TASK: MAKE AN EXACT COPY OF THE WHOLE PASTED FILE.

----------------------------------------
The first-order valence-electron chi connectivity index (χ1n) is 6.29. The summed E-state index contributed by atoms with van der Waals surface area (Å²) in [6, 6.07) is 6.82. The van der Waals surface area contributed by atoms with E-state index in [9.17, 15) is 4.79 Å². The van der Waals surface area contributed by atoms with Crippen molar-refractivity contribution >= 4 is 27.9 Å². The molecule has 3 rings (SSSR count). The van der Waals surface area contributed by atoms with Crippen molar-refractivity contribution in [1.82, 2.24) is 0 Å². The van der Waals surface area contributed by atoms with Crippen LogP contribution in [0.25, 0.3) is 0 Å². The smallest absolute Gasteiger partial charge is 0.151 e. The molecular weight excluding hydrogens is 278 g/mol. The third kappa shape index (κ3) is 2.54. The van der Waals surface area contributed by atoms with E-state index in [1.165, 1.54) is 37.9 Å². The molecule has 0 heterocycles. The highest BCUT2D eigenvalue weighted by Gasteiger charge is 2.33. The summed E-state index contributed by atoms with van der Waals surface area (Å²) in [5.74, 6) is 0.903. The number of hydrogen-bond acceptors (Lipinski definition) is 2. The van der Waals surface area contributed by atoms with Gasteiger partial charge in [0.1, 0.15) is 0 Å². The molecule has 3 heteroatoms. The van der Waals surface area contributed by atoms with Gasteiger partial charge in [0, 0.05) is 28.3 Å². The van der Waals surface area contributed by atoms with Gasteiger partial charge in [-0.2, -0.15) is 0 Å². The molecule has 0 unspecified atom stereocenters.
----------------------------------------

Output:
The first-order valence-electron chi connectivity index (χ1n) is 6.29. The summed E-state index contributed by atoms with van der Waals surface area (Å²) in [6, 6.07) is 6.82. The van der Waals surface area contributed by atoms with E-state index in [9.17, 15) is 4.79 Å². The van der Waals surface area contributed by atoms with Crippen molar-refractivity contribution >= 4 is 27.9 Å². The molecule has 3 rings (SSSR count). The van der Waals surface area contributed by atoms with Crippen molar-refractivity contribution in [1.82, 2.24) is 0 Å². The van der Waals surface area contributed by atoms with Crippen LogP contribution in [0.25, 0.3) is 0 Å². The smallest absolute Gasteiger partial charge is 0.151 e. The molecular weight excluding hydrogens is 278 g/mol. The third kappa shape index (κ3) is 2.54. The van der Waals surface area contributed by atoms with E-state index in [1.165, 1.54) is 37.9 Å². The molecule has 0 heterocycles. The highest BCUT2D eigenvalue weighted by Gasteiger charge is 2.33. The summed E-state index contributed by atoms with van der Waals surface area (Å²) in [5.74, 6) is 0.903. The number of hydrogen-bond acceptors (Lipinski definition) is 2. The van der Waals surface area contributed by atoms with Gasteiger partial charge in [0.1, 0.15) is 0 Å². The molecule has 3 heteroatoms. The van der Waals surface area contributed by atoms with Gasteiger partial charge in [0, 0.05) is 28.3 Å². The van der Waals surface area contributed by atoms with Gasteiger partial charge in [-0.2, -0.15) is 0 Å². The molecule has 0 unspecified atom stereocenters.